Posts for tag: blisters

If the temperatures outside are keeping you indoors this time of year, you’re not alone. I hate the cold. For the brave souls who like to venture out into the snowy weather, a few words of caution. Your toes need to be protected! Proper footwear is always a must because frostbite and chilblains are common foot injuries brought on by the cold. As usual, they are easy to avoid if we understand how they happen and what to do about it.



Many people will know frostbite, but there is a milder form of cold injury called frostnip. Just because it’s milder, doesn’t mean it still isn't uncomfortable and bad for your feet. It generally begins in the toes. The skin will turn white or flush red and feel extremely cold to the touch. In a short time, this can lead to numbness or a feeling of pins and needles. Without rewarming, frostnip will lead to frostbite. Think of it as an early warning sign and get yourself indoors where your feet can get care. Soak your feet in water, but bring the temperature up very gradually. Don’t start with hot water; you probably can’t feel if it’s too hot and scalding your feet.


READ MORE: Winter Boot Buying Guide



In the cold, the blood vessels nearest the skin narrow, diverting blood to the core of the body to protect the vital organs. Unfortunately, this leaves fingers, toes, and nose tips left out in the cold. Literally. Since your body is no longer trying to warm those areas, they have no defense against cold injuries. If you leave them exposed, frostbite will slowly freeze the skin and tissue underneath. In severe cases, tissue will die and need to be surgically removed. If you think you are developing frostbite, seek medical treatment immediately.



Most people know what frostnip and frostbite are and how to avoid them, but there is another type of cold injury that can occur even when it's not below freezing. Chilblains is a condition in which the feet react to cold with inflammation. This causes red patches, itching, swelling, and can be accompanied by painful blisters, called pernio. Just like nail fungus likes to grow in warm and moist socks, chilblains like to form in cold and damp socks. Frostbite can onset quickly due to freezing temperatures, but chilblains occur from long exposure to mild cold and humidity. You may not even feel it happening, but long term damage is being done to your blood vessels. Symptoms can stick around for a while without proper treatment, so get yourself to a podiatrist asap.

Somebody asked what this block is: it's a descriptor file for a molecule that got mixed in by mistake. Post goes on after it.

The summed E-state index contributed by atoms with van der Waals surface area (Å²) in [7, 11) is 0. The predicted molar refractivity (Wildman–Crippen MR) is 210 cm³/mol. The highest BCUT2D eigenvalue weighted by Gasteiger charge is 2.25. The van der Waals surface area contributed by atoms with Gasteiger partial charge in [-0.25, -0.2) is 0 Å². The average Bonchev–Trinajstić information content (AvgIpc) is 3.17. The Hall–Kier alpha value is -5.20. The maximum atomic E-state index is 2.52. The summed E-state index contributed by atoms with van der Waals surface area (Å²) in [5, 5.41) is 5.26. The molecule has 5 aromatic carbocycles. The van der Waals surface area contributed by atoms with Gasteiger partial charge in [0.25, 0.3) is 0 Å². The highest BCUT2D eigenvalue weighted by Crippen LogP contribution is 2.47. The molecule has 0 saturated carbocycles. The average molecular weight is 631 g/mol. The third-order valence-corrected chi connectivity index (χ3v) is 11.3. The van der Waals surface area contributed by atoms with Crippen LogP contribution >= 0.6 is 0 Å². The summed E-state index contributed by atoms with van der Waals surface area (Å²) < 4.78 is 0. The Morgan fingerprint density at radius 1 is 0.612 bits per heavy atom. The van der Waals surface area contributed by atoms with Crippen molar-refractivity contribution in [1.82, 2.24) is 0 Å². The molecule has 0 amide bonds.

To prevent any cold injury there are some basic steps to follow. Keep your feet warm at all times. When going outside, wear warm socks that pull moisture away from the skin (wool is a good choice). If you don’t have a lot of body fat to keep you warm, add an extra layer of socks. Same thing if you have excessively sweaty feet. Avoid rapid temperature changes if your feet do get too cold. Never warm up your feet if there is a chance of them refreezing before reaching proper medical care.

READ MORE: Keep Your Feet Warm

Just two days ago, Misty Copeland was named the principal dancer of the American Ballet Theatre. She is the first African-American to receive this position throughout the company’s 75-year history. No matter if you like ballet or have even seen it before, I’m sure you know what dancing (particularly ballet dancing) can do to your feet. Let’s take a look at the common ailments of the ballerina:

Blisters, corns, calluses, bunions, broken toes, stress fractures, cracked, broken, or black toenails, plantar fasciitis, Achilles fasciitis, neuromas, and many, many more problems. The pressure to continue to dance night after night forces many dancers to ignore these problems and simply push through the pain, turning these small issues into chronic problems.

What exactly causes these issues? Well, ballet shoes come in two forms: ballet slippers and pointe shoes. Ballet slippers (pictured right) can be made from leather, canvas, or satin and have little to no sole or protection. As one physician describes it, “here we have tight fitting, non-supportive shoes, petite and sometimes undernourished athletes performing intricate movements up and down on their toes throughout a huge range of motion over time.” ( It is easy to see that with little more than a thin piece of material covering the foot, ballerinas are susceptible to a huge variety of injuries.

Wherever you are right now, lift your foot off the floor and point it. I’m sure you can feel the stretch of the tendons on the front of the foot and the bunching of the tendons above the heel. Now, imagine holding that position for minutes on end and repeating it several hundred times a day…. Not an enticing thought. Ballet slippers offer no support or protection so it’s basically like dancing in bare feet.